Wednesday and Thursday was all about pre-Christmas visiting: sister and best friend in Lincolnshire. Two wonderful days with no PhD to bother me, the microbes becoming  progressively aggressive, but still nothing  I couldn’t cope with. I even drove home all the way from Lincs, a first long drive since my fall in July. I wouldn’t have liked to attempt it without Bill in the co-driver’s seat; and we took a break half-way for coffee; and I needed hot water bottle therapy when I got home. But at least I know now that I can do it, I know where my limits are: I wouldn’t have wanted to drive much further, but at least I know I can take myself south to visit my sister if I need to.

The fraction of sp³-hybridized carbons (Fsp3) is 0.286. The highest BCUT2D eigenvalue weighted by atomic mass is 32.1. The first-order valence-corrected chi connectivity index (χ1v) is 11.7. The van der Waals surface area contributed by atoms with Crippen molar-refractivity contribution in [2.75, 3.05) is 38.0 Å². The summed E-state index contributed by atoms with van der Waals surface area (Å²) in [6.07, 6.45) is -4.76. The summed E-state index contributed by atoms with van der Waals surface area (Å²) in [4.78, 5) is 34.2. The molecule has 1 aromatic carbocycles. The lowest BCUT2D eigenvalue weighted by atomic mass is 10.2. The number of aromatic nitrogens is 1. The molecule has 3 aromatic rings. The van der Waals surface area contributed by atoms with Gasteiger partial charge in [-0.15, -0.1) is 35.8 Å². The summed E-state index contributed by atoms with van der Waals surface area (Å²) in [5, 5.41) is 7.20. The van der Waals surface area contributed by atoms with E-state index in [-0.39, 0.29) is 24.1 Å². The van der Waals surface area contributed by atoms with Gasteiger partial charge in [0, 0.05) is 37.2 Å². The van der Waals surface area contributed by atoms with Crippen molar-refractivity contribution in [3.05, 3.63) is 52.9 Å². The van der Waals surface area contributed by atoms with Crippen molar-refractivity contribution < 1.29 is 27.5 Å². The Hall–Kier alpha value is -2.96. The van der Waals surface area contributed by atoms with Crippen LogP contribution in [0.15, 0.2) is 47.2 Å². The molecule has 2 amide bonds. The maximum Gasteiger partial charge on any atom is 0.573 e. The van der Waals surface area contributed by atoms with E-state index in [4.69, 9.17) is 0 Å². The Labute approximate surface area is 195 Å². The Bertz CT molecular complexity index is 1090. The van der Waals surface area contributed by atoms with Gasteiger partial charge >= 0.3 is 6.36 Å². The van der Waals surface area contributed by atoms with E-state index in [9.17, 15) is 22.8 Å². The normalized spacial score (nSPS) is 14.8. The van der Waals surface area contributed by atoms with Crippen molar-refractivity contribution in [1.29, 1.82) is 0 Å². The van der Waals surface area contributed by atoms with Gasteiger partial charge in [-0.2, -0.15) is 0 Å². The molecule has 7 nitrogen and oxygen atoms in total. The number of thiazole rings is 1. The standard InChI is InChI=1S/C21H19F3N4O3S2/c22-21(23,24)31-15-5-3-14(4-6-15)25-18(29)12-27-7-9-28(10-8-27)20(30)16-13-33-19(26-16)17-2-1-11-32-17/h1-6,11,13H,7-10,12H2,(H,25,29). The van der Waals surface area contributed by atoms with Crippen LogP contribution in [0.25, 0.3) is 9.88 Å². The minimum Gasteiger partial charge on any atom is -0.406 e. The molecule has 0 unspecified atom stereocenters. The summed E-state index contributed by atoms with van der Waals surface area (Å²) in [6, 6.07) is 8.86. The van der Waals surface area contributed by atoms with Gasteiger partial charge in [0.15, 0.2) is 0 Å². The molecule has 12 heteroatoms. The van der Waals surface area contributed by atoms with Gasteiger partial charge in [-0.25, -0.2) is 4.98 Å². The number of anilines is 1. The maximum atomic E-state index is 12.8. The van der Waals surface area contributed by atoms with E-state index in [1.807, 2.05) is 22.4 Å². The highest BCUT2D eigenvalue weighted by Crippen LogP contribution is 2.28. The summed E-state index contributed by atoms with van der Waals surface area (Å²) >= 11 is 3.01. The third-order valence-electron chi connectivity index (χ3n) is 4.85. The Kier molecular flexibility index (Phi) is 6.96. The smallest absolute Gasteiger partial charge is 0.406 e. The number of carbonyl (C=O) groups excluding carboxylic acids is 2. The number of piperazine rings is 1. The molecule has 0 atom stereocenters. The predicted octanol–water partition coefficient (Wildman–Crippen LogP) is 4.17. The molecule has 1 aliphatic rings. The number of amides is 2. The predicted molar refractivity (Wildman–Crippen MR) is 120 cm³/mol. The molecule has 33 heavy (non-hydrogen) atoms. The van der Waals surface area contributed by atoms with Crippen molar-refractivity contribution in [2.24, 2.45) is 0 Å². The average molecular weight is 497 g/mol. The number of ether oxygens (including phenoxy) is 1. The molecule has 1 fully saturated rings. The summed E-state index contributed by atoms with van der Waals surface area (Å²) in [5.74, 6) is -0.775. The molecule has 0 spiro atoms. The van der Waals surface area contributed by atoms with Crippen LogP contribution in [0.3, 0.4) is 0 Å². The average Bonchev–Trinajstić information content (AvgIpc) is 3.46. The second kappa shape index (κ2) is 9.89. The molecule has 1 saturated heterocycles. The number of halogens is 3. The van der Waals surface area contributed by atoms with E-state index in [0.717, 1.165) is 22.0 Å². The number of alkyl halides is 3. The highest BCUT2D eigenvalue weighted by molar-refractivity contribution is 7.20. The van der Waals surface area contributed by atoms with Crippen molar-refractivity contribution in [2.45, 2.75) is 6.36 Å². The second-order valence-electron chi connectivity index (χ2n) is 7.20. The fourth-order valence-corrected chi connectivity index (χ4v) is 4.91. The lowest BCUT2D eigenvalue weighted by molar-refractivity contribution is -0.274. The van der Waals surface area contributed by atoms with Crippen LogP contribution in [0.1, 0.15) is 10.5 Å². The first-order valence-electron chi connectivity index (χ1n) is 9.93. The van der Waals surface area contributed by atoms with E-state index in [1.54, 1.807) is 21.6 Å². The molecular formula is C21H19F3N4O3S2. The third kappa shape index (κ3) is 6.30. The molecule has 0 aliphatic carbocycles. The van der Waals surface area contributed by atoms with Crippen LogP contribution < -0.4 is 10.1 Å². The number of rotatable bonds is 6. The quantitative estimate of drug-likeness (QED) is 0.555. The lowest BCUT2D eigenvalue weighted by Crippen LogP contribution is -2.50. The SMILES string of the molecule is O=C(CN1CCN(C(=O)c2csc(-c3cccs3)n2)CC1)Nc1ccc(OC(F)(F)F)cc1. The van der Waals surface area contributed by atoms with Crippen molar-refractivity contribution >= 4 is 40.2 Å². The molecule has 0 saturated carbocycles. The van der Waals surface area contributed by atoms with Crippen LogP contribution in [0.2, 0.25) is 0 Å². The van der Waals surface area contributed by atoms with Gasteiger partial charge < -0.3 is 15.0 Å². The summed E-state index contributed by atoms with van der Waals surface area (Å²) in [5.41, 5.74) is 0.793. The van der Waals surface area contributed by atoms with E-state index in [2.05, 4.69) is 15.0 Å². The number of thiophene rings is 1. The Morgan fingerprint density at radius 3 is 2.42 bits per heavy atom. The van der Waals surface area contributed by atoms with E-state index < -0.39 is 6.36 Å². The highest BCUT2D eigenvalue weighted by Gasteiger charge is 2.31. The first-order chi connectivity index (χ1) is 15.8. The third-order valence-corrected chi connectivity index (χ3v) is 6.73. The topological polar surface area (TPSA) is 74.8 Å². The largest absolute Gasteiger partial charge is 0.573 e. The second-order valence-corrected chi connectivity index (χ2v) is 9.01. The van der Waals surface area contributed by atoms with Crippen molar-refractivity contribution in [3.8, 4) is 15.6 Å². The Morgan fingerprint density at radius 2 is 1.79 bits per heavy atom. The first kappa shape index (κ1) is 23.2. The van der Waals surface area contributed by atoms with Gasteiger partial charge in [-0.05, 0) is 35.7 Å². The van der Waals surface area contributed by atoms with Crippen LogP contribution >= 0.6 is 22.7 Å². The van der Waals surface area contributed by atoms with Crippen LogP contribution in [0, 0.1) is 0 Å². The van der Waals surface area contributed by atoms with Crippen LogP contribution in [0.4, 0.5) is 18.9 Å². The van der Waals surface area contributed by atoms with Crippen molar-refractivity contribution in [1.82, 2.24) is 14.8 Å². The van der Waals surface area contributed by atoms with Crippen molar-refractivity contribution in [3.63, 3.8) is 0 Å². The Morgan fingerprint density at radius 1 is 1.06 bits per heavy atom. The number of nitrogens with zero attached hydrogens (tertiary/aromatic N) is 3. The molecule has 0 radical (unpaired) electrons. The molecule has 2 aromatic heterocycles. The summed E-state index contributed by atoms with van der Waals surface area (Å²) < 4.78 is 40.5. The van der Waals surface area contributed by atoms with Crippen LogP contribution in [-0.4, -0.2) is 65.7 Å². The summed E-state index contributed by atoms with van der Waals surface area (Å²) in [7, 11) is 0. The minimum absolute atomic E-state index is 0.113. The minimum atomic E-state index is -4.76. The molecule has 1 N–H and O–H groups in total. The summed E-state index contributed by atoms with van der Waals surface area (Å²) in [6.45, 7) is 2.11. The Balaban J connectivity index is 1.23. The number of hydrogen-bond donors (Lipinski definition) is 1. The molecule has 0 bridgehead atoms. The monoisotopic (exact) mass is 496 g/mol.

On Friday I should have had a day full of things to do. First thing was a visit to the dental nurse for my lovely cat, Rosie Parker. She has to have a scale and polish in January (!), a price tag of about £200, more if she needs  a suspected extraction. I got home from there feeling dreadful and cancelled everything else in my diary: the usual Friday bank run, lunch with two lovely friends, Hilary and Penny. I sank on the sofa looking like a Victorian melodrama heroine and felt thoroughly sorry for myself. I did what I always do when life smacks me in the teeth: I watch crime drama on the telly. This time it was Shetland, I hadn’t realised it was written by Anne Cleeves, inventor of Vera, my favourite detective. I lost myself in Shetland for two or three hours. In the afternoon Hilary brought me some fresh pineapple to help the voice and to return my paper trimmer that she had borrowed to make her set of Spelk pamphlets. I spent a couple of hours in the afternoon sewing a few more: we had about 25 to take to Saturday’s event.